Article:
In the Media
The film and Heidi’s work have been profiled in several publications about the home funeral movement.
Natural Transitions Magazine: NTM Vol 5 No. 2 Suicide
Suicide is one of the most sensitive issues ever tackled by Natural Transitions Magazine. This issue includes sage advice for working with suicides. Heidi Boucher of California shares poignant experiences with home vigils after suicide.
Co-Op Radio • Wednesday, Nov 30 12:00 2016 • 61:59
The purpose of Death Matters Live is not to depress listeners, but to persuade us to give some thought about the one experience we are all definitely going to have — eventual death — and the other one that most of us will have — the death of a loved one.
By Beth Ruyak • Sept 6, 2016 • 26:00
With us is Heidi Boucher and Ruby Sketchley to talk about the screening of “In The Parlor: The Final Goodbye” Sept. 7 at the Sacramento Film Festival.
By Kris Kington-Barker • Jul 5, 2016 • 60:17
The documentary film In the Parlor: The Final Goodbye shares the intimate story of three individuals, who like a growing number of families are in search of a more personal and fulfilling way to say goodbye to loved ones. Rejecting the mainstream tradition of hiring funeral professionals, the documentary film examines the growing trend of families caring for their loved ones after death[…]
By Daniel Boucher • Vol 4 No. 2, 2015
Five years in the making, In The Parlor: The Final Goodbye is now complete and will soon be playing at film festivals around the country. Natural Transitions magazine covers the making of In The Parlor and offers a first look at the final product.
Hosted by Beth Ruyak • October, 2014
A funeral can cost thousands of dollars and be a bleak affair. But there are people who are eschewing the funeral home and opting to send off their loved ones from the comfort of their homes. These in-home funerals are considered to be less expensive and more intimate. But home funerals aren’t for everyone. Your family needs to have a certain comfort level with death that doesn’t exist in every American family.
By Julie Parker • April, 2014
Should corporations determine birth and death care? This week, I talk to Ruth Cummings of The Birth Center and Heidi Boucher, a home death care provider and the force behind the documentary, “In the Parlor: The Final Goodbye.”[…]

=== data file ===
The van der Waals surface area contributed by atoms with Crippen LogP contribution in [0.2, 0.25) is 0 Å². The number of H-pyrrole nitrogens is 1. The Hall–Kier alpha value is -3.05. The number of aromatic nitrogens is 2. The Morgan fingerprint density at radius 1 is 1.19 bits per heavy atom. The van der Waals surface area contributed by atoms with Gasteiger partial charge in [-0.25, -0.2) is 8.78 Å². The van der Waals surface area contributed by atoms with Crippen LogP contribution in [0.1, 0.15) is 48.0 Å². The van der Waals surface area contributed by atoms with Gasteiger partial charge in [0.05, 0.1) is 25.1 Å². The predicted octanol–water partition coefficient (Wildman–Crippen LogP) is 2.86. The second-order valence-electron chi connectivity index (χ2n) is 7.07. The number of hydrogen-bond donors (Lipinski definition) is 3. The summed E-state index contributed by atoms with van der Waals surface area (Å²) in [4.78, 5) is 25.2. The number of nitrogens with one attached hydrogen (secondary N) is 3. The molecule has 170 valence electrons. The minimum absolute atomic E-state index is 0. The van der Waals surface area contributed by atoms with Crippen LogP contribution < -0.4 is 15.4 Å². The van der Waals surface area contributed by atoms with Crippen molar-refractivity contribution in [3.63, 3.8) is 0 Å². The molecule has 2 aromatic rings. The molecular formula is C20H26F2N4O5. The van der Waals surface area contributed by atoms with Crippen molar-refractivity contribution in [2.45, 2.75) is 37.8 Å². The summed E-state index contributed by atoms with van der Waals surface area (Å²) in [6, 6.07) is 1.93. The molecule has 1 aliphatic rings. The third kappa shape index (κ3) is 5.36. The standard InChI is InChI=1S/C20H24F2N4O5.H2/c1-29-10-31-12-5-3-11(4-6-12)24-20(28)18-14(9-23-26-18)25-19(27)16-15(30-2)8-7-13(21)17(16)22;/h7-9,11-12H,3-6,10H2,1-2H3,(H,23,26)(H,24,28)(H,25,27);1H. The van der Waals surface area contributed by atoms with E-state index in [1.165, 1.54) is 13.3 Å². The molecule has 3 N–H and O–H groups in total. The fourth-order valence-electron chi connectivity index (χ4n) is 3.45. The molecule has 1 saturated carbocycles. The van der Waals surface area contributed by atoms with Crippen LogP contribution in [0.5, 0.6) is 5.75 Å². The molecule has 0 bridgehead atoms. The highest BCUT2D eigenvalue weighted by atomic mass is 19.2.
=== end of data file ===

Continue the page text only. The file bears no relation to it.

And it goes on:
By Matt Perry • January, 2014
Matru peered out from our perch high above the Ganges and looked down at the spectacle below – five separate fires burning near the river’s edge. His family had overseen this site for generations, and over five decades he’d seen this ritual repeated thousands of times[…]
By Rachel Zimmerman • November, 2013
The DIY death movement is loosely knit, and motivations vary, ranging from environmental concerns to religious or financial considerations.
By Janina Glasov • October, 2013
Beginning in Northern California, a growing movement has mounted an attack against death as we know it. They call themselves “death midwives.” Part ferry operator for the dying, part guardian of those left behind, these home funeral guides are committed to transforming our experience of death[…]
By Patti Martin Bartsche • November, 2012
A leading funeral industry trade publication looks at the rise of home funerals and addresses concerns that they pose a threat to the industry. Bartsche raises the argument that funeral directors should support home funerals because it’s good for business and the right thing to do.
By Marcos Breton • July, 2011
Every time Heidi Boucher goes to her corner store in Fair Oaks, the checkout person will ask what she plans to do with the big blocks of dry ice she buys.
By April Dembosky • December, 2009
Demobosky describes how home funerals help families get in touch with death and with their grief. A few anecdotes from people who have participated in home funerals are shared as well.
Produced by April Dembosky • May, 2008
An intimate emotional portrait of three families who have chosen to fore-go the funeral director and proscribed memorial, and instead care for their dead in their own homes. This is not a story about hospice or green burial; producer April Dembosky introduces us to people taking matters into their own hands[…]